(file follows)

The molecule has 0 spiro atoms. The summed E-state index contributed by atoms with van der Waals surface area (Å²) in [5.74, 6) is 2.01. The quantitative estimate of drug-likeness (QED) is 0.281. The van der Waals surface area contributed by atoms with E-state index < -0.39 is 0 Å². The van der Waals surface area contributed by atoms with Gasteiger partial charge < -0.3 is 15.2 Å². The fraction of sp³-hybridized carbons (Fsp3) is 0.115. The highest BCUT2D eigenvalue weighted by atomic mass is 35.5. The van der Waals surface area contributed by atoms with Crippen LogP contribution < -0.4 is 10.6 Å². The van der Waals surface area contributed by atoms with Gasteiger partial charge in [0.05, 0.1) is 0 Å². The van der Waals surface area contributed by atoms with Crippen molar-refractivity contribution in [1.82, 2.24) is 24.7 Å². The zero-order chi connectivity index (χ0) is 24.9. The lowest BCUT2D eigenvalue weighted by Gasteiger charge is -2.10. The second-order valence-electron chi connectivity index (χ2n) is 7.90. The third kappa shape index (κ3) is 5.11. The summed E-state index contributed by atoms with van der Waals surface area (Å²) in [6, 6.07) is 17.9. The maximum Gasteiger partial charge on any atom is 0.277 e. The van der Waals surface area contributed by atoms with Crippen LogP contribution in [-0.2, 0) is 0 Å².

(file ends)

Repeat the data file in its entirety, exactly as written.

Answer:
The molecule has 0 spiro atoms. The summed E-state index contributed by atoms with van der Waals surface area (Å²) in [5.74, 6) is 2.01. The quantitative estimate of drug-likeness (QED) is 0.281. The van der Waals surface area contributed by atoms with E-state index < -0.39 is 0 Å². The van der Waals surface area contributed by atoms with Gasteiger partial charge < -0.3 is 15.2 Å². The fraction of sp³-hybridized carbons (Fsp3) is 0.115. The highest BCUT2D eigenvalue weighted by atomic mass is 35.5. The van der Waals surface area contributed by atoms with Crippen LogP contribution < -0.4 is 10.6 Å². The van der Waals surface area contributed by atoms with Gasteiger partial charge in [0.05, 0.1) is 0 Å². The van der Waals surface area contributed by atoms with Crippen molar-refractivity contribution in [1.82, 2.24) is 24.7 Å². The zero-order chi connectivity index (χ0) is 24.9. The lowest BCUT2D eigenvalue weighted by Gasteiger charge is -2.10. The second-order valence-electron chi connectivity index (χ2n) is 7.90. The third kappa shape index (κ3) is 5.11. The summed E-state index contributed by atoms with van der Waals surface area (Å²) in [6, 6.07) is 17.9. The maximum Gasteiger partial charge on any atom is 0.277 e. The van der Waals surface area contributed by atoms with Crippen LogP contribution in [-0.2, 0) is 0 Å².